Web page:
Virgin resin producers Borealis and Indorama have made ambitious recycled plastic commitments, but post-consumer plastic still makes up a tiny fraction of what they sell.
The Ellen MacArthur Foundation this fall published a progress report for its New Plastics Economy Global Commitment. The document laid out where companies are at relative to goals they’ve pledged as part of the commitment.
Much of the report covers consumer goods and packaging companies, but it also included responses from resin giants Borealis and Indorama, both of whom signed onto the global commitment in October 2018. The companies detailed their work incorporating recycled plastic into their product portfolios.
The Austria-headquartered company has a goal to produce 350,000 short tons of recycled plastic per year by 2025. This year, the company is producing 100,000 short tons of recycled plastic. This year has brought a 60% increase in production capacity of one of the company’s lines of recycled plastic, called Ecoplast. Borealis produces polyolefins, but the report didn’t break down which polymers made up the recycled plastic volumes.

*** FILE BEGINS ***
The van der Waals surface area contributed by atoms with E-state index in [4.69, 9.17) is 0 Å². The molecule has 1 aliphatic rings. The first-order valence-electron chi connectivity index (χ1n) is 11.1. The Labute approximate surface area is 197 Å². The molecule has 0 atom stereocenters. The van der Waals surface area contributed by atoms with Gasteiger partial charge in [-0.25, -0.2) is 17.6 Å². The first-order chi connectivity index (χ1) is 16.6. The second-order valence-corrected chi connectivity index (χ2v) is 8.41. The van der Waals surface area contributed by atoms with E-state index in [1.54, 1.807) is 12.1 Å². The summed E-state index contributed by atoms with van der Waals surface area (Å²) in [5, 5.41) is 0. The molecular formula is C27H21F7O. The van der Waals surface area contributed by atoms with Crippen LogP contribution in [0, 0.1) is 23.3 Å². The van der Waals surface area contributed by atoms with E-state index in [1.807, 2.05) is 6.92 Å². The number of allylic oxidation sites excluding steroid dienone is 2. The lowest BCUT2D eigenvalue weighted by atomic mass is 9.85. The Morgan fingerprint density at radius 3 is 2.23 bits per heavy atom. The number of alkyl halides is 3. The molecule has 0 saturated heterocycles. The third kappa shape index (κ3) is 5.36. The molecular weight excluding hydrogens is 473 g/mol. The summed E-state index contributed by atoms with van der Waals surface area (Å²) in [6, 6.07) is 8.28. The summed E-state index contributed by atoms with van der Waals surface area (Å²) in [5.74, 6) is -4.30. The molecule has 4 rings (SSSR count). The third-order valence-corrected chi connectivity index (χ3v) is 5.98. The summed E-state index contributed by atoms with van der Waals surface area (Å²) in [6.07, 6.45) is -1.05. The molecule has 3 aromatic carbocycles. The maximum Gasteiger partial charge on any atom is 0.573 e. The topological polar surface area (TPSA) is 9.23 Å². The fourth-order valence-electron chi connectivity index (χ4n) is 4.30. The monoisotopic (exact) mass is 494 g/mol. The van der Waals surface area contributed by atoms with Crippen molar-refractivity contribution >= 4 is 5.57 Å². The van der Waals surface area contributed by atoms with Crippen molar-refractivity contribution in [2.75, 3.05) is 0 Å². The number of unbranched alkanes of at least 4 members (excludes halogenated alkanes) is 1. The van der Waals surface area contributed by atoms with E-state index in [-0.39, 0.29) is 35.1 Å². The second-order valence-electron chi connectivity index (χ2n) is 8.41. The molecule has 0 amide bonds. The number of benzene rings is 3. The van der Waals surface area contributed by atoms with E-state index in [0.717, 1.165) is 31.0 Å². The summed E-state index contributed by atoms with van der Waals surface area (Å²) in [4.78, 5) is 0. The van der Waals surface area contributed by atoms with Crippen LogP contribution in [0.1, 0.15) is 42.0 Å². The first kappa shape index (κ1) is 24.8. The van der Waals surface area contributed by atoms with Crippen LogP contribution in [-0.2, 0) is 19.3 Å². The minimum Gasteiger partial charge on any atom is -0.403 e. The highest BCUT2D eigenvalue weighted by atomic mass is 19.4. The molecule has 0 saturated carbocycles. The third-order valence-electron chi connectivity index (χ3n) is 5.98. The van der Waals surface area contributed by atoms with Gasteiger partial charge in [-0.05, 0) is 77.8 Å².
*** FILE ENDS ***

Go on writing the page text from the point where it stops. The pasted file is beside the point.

Post-consumer plastic currently makes up 3% of the company’s resin offerings.
This was a “significant year” for Thailand-headquartered Indorama’s PET recycling efforts, according to the report.
In March, the company “started the commercial production and marketing of 100% RPET pellets made from PCR PET bottles in Europe,” producing 16,000 metric tons per year. Indorama plans to expand that capacity.
The company also began producing RPET through a depolymerization process in Europe. Indorama is scaling up production during the fourth quarter of 2019, anticipating 10,000 metric tons per year of chemically recycled PET during the first phase of the project.
In the U.S., the company’s early 2019 acquisition of Custom Polymers brought Indorama 30,000 short tons per year of RPET flake capacity and 10,000 short tons per year of RPET chip capacity.
“In summary Indorama Ventures has entered into a tremendous journey, to energize the circularity of PET resin production and is making progress in delivering on its 750,000 tonnes of reclaimed PET ambition by 2025,” the company wrote. The report also highlighted Indorama’s announced investment of more than $1 billion in its recycling division.
Indorama this week announced its acquisition of another PET reclaimer, Green Fiber International of Fontana, Calif.
Post-consumer plastic makes up about 0.5% of Indorama’s resin offerings.
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